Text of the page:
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Community-wide assessment of GPCR structure modelling and ligand docking: GPCR Dock 2008

Key Points

  • To evaluate current progress in GPCR structure prediction and ligand docking, a community-wide prediction assessment — GPCR Dock 2008 — in coordination with the publication of the human adenosine A2A receptor structure in October 2008 and public release of the 3-dimensional coordinates.

  • Twenty-nine groups submitted 206 structural models before the release of the experimental structure. The structures were evaluated for the accuracy of the ligand binding mode and the overall receptor model compared with the crystal structure.

  • The majority of the submitted models predicted the overall topology, but did not predict the ligand position and the binding interactions very accurately.

  • The best model overall (submitted by S. Costanzi) has a ligand RMSD of 2.8 Å RMSD and 34 of 75 correct contacts.

  • Accurate modelling of the structurally divergent regions (such as the extracellular loops), of disulphide bond formation affecting helix residue registry and of the helical shifts in the TM region seem to be crucial for accurately predicting the key ligand interactions in GPCRs, and this area is perhaps the most in need of technological development.


Recent breakthroughs in the determination of the crystal structures of G protein-coupled receptors (GPCRs) have provided new opportunities for structure-based drug design strategies targeting this protein family. With the aim of evaluating the current status of GPCR structure prediction and ligand docking, a community-wide, blind prediction assessment — GPCR Dock 2008 — was conducted in coordination with the publication of the crystal structure of the human adenosine A2A receptor bound to the ligand ZM241385. Twenty-nine groups submitted 206 structural models before the release of the experimental structure, which were evaluated for the accuracy of the ligand binding mode and the overall receptor model compared with the crystal structure. This analysis highlights important aspects for success and future development, such as accurate modelling of structurally divergent regions and use of additional biochemical insight such as disulphide bridges in the extracellular loops.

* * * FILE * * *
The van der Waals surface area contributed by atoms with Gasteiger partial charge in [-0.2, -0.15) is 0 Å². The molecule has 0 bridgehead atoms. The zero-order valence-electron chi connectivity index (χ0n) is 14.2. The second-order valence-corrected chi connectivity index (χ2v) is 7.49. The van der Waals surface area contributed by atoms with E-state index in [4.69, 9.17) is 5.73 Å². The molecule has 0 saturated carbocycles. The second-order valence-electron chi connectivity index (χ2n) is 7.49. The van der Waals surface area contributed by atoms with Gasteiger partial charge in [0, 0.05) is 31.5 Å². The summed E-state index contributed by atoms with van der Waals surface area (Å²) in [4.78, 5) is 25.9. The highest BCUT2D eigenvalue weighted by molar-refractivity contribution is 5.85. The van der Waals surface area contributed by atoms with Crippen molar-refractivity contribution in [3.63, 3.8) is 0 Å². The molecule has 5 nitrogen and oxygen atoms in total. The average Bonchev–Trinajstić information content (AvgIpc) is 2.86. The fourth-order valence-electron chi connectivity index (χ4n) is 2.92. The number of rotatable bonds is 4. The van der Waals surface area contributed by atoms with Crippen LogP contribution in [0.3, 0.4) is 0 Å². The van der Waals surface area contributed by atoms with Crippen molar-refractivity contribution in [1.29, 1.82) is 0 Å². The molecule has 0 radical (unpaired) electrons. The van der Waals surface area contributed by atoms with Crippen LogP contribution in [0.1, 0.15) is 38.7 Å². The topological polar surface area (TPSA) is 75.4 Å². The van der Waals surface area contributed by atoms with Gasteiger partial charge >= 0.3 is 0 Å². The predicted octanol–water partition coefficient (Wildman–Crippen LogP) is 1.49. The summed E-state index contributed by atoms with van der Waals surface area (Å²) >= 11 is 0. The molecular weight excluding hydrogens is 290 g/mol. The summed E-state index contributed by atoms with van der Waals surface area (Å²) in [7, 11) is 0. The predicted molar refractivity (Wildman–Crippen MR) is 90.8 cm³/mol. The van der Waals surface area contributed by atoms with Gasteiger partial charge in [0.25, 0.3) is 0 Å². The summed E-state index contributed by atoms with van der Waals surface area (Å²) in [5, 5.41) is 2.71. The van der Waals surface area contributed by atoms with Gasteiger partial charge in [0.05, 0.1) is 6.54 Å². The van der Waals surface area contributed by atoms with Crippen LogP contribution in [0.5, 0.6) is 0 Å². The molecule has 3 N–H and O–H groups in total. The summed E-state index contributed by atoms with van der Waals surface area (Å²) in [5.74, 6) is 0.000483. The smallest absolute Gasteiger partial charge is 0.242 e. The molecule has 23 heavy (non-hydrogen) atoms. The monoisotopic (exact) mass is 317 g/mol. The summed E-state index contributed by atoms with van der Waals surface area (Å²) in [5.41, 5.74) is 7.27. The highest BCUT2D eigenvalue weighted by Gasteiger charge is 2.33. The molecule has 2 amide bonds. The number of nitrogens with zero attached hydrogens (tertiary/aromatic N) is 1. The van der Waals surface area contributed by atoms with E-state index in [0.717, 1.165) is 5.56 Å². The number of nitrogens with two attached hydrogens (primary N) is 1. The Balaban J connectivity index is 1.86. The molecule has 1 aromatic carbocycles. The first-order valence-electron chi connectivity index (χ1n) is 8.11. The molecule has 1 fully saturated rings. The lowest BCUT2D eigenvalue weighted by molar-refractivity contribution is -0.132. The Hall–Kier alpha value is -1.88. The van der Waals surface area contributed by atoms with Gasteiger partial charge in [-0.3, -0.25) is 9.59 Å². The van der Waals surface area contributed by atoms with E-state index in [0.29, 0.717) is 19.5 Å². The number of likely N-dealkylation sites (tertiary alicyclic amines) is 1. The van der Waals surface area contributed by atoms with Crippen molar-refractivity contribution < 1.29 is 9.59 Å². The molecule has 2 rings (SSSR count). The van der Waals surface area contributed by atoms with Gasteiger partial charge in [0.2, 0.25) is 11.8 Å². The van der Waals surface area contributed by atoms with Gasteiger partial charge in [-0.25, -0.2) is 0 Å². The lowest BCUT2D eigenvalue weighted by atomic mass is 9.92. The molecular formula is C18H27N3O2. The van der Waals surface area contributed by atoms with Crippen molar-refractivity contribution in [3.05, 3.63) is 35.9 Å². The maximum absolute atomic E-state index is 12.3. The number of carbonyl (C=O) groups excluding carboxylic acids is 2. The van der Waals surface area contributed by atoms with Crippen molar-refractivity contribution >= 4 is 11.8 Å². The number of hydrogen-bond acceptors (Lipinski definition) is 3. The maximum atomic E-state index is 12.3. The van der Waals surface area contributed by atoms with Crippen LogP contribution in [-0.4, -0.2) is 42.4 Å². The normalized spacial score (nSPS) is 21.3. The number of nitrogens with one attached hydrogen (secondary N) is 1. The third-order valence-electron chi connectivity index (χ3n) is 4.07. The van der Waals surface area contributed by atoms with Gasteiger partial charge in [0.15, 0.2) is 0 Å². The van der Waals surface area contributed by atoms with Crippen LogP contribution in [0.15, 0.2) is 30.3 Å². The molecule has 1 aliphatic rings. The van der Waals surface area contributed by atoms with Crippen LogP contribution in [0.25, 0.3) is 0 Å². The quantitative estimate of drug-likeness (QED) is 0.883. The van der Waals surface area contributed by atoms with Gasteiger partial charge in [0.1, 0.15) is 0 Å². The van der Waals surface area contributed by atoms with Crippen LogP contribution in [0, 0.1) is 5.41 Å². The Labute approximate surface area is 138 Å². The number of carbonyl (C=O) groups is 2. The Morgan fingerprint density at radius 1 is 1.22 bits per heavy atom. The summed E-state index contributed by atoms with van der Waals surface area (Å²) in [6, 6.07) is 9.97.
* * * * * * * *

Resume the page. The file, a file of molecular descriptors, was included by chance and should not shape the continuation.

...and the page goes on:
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Figure 1: Root mean square deviation (RMSD) of submitted models.
Figure 2: Statistics of the two key receptor–ligand interactions in all models.
Figure 3: Superposition of all 206 submitted models to the crystal structure of the human adenosine A2A receptor.
Figure 4: Model analysis.
Figure 5: Comparison between the best models and the crystal structure around the ligand-binding site.


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We thank M. Hanson, V.-P. Jaakola, C. Roth and V. Cherezov for help with the analysis and comments on the manuscript, and K. Kadyshevskaya and V. Cherezov for figure preparation. We are grateful to the Goddard group for providing the script to calculate the binding site contact RMSD. We thank A. Walker for data tracking and assistance with the manuscript and J. Kunken for IT help during the assessment. This work was supported in part by the Protein Structure Initiative grant U54 GM074961 (ATCG3D), the NIH Roadmap grant P50 GM073197 (JCIMPT), and the Multiscale Modeling Tools for Structural Biology NCRR via grant P41 RR012255.